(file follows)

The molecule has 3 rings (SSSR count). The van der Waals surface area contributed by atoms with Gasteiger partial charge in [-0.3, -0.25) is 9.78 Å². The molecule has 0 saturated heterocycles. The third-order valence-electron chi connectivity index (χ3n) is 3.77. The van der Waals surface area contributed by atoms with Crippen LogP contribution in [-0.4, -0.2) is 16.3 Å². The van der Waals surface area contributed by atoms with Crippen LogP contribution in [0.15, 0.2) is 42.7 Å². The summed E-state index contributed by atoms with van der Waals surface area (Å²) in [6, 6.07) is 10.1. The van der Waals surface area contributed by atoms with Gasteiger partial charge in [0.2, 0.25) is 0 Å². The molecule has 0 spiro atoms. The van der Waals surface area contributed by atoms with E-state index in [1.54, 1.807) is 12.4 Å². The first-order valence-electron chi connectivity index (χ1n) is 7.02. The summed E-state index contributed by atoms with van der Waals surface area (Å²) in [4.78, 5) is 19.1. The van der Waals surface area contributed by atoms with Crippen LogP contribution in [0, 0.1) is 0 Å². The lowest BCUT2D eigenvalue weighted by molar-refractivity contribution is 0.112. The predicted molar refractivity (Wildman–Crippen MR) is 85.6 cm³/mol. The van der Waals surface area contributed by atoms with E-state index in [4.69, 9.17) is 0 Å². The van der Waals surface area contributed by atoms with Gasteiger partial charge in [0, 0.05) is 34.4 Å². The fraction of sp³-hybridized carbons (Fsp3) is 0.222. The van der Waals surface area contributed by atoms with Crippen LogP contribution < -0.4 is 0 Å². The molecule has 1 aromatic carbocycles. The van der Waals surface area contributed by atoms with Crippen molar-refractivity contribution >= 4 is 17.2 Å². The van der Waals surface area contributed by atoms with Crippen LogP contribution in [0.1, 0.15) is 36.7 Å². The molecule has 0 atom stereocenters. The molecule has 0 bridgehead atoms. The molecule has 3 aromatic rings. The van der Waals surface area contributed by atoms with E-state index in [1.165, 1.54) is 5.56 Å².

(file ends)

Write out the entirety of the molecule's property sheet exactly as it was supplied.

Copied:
The molecule has 3 rings (SSSR count). The van der Waals surface area contributed by atoms with Gasteiger partial charge in [-0.3, -0.25) is 9.78 Å². The molecule has 0 saturated heterocycles. The third-order valence-electron chi connectivity index (χ3n) is 3.77. The van der Waals surface area contributed by atoms with Crippen LogP contribution in [-0.4, -0.2) is 16.3 Å². The van der Waals surface area contributed by atoms with Crippen LogP contribution in [0.15, 0.2) is 42.7 Å². The summed E-state index contributed by atoms with van der Waals surface area (Å²) in [6, 6.07) is 10.1. The van der Waals surface area contributed by atoms with Gasteiger partial charge in [0.2, 0.25) is 0 Å². The molecule has 0 spiro atoms. The van der Waals surface area contributed by atoms with E-state index in [1.54, 1.807) is 12.4 Å². The first-order valence-electron chi connectivity index (χ1n) is 7.02. The summed E-state index contributed by atoms with van der Waals surface area (Å²) in [4.78, 5) is 19.1. The van der Waals surface area contributed by atoms with Crippen LogP contribution in [0, 0.1) is 0 Å². The lowest BCUT2D eigenvalue weighted by molar-refractivity contribution is 0.112. The predicted molar refractivity (Wildman–Crippen MR) is 85.6 cm³/mol. The van der Waals surface area contributed by atoms with E-state index in [4.69, 9.17) is 0 Å². The van der Waals surface area contributed by atoms with Gasteiger partial charge in [0, 0.05) is 34.4 Å². The fraction of sp³-hybridized carbons (Fsp3) is 0.222. The van der Waals surface area contributed by atoms with Crippen LogP contribution < -0.4 is 0 Å². The molecule has 1 aromatic carbocycles. The van der Waals surface area contributed by atoms with Crippen molar-refractivity contribution >= 4 is 17.2 Å². The van der Waals surface area contributed by atoms with Crippen LogP contribution in [0.1, 0.15) is 36.7 Å². The molecule has 0 atom stereocenters. The molecule has 0 bridgehead atoms. The molecule has 3 aromatic rings. The van der Waals surface area contributed by atoms with E-state index in [1.165, 1.54) is 5.56 Å².